Yesterday when we announced that border officials, passport workers and other Home Office staff had decided to strike on the day before the Olympics opening ceremony, ministers went into overdrive.
We were treated to not just one, but three government ministers wading in, bizarrely, to both whip up hysteria about the perceived impact of a strike ahead of the Games and to play down its effects.
But while they appear to be confused, their central theme was that this is "unpatriotic" and, in the words of Theresa May - and I'm not making this up - "shameful".
This is scaremongering, designed to deflect attention away from the root causes of the dispute: namely that the Home Office is cutting a third of its staff, including thousands at the borders, and bringing in a private company to undertake sensitive immigration and customs work - at a time when G4S has given us all a textbook lesson in the failings of privatisation.
The problems caused by the sheer scale of these job cuts have been obvious for all to see in recent weeks, with chaos at the borders and queues of angry passengers venting their frustration on hard-pressed frontline workers.
The serious shortage of permanent experienced border officers means hundreds of temporary staff are being deployed without having had the proper training.
It is interesting to note that some of the same media outlets that have devoted hours of airtime and acres of newsprint to this shambles, that the government is solely responsible for, are now vilifying our members who are trying to do something about it.
On top of this, pay is being cut, conditions of work are being eroded and senior managers are fostering a culture of fear and intimidation by victimising and sacking our union representatives who speak out.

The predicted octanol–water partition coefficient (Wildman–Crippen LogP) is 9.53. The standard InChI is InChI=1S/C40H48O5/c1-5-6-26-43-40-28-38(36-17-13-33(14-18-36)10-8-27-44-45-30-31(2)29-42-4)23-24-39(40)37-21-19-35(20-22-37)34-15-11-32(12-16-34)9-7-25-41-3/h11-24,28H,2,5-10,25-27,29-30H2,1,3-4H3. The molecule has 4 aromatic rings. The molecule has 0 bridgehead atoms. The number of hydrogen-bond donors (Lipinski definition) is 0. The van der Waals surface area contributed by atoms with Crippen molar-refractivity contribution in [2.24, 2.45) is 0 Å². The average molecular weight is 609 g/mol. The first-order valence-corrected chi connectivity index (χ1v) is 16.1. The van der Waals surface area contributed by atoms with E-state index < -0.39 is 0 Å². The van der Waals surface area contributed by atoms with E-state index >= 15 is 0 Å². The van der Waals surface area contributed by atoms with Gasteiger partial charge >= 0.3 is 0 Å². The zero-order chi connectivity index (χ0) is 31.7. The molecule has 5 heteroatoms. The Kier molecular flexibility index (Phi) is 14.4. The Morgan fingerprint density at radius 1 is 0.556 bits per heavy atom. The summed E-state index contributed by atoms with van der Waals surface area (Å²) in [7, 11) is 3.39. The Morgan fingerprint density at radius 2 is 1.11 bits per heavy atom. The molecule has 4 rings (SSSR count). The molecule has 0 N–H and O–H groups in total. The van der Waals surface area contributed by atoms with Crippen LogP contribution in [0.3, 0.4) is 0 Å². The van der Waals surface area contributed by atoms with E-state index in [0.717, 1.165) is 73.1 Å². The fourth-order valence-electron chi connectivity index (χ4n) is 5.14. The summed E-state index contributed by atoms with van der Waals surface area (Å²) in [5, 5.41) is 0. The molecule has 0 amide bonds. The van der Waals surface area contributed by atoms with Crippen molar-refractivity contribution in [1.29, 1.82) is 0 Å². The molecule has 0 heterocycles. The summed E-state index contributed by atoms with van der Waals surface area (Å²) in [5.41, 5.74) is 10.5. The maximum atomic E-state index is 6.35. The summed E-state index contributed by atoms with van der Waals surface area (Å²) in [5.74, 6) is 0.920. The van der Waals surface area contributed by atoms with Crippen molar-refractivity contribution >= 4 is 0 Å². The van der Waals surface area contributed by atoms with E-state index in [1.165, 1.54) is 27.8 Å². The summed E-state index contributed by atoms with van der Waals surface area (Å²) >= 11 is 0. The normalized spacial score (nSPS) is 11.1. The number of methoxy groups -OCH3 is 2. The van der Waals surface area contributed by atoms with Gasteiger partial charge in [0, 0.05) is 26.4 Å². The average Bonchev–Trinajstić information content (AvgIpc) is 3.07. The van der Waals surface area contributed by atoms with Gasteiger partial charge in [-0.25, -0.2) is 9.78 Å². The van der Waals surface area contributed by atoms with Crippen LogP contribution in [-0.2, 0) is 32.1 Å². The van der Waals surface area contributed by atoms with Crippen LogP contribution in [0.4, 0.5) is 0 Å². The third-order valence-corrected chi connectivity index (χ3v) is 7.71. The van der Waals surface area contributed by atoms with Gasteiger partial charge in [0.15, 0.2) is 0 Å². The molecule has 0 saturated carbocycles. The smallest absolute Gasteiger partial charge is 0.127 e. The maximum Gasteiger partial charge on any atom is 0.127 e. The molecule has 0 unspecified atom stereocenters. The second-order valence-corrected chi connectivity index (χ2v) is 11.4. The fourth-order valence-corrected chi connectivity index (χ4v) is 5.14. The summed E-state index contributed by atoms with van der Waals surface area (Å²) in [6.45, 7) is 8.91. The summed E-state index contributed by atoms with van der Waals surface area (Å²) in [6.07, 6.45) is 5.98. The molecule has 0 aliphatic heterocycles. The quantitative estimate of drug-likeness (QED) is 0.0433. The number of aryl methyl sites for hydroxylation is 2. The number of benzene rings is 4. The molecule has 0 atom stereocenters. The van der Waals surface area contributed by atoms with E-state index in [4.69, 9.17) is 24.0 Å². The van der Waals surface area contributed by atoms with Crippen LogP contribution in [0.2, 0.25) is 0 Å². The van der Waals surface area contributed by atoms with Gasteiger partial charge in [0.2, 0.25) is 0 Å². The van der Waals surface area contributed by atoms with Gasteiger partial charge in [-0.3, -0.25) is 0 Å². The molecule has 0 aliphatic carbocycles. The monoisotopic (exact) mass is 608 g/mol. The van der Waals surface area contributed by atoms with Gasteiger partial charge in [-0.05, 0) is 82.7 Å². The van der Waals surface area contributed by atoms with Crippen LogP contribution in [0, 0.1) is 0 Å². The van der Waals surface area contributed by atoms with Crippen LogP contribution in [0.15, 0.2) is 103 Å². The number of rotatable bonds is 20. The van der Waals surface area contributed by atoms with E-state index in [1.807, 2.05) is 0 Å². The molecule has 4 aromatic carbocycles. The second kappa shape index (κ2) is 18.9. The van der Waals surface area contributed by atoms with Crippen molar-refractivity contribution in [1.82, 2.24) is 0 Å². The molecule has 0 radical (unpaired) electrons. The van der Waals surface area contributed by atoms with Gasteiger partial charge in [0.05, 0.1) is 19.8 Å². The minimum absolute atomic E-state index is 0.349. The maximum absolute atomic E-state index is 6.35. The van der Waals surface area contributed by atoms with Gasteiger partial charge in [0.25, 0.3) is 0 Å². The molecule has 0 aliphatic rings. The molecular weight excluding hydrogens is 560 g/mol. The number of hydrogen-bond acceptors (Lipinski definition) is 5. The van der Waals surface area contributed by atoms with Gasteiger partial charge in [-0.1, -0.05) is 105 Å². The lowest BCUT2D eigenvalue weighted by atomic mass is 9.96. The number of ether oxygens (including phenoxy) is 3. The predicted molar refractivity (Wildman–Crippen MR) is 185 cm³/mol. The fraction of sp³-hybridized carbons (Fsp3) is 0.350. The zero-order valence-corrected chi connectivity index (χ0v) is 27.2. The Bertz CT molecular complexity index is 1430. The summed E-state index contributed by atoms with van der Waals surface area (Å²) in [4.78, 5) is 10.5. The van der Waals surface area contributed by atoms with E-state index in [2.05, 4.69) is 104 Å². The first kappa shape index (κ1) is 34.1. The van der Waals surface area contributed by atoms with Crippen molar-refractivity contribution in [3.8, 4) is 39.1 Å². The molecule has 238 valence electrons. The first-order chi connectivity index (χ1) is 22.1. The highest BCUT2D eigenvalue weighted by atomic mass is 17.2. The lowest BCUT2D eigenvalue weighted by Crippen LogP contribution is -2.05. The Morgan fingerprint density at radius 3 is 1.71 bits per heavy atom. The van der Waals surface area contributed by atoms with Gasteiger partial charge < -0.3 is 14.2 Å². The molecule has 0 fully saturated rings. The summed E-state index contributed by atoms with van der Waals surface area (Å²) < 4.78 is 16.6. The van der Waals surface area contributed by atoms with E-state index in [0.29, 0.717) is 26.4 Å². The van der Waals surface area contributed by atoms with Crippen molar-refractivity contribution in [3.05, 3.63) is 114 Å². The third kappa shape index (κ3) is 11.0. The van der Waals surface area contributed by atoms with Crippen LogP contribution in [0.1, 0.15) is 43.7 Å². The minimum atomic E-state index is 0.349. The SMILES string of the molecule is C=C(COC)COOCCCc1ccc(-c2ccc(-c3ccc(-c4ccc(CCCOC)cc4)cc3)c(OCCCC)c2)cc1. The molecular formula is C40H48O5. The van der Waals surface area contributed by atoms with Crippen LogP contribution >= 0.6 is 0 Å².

These are long standing issues that ministers have known about for a very long time. We first wrote to the Home Office to register our concerns and ask for negotiations in January 2011.
But instead of acting responsibly to sort out the mess, the government has escalated matters recently by issuing compulsory redundancy notices to passport staff, and just days before offering overtime to those that remain.
The government could avoid this strike if it wanted to. We are willing to get round the table at any point over the next week, but there has to be a genuine willingness on their part to negotiate.
After months of us asking, it took being shamed by the home affairs select committee for immigration minister Damian Green to even agree to meet us.
When he did, on 28 June, we specifically asked him to give his officials the flexibility to be able to reach an agreement with us. He refused.
This is reckless and provocative and ought to bring shame on someone who claims to be acting in the national interest.
No one ever wants to go on strike. It is a cliché, but it's true, it really is a last resort. Home Office staff are at breaking point.
They simply want to be able to do a proper job and serve the public. Let us hope the
government wants this too.
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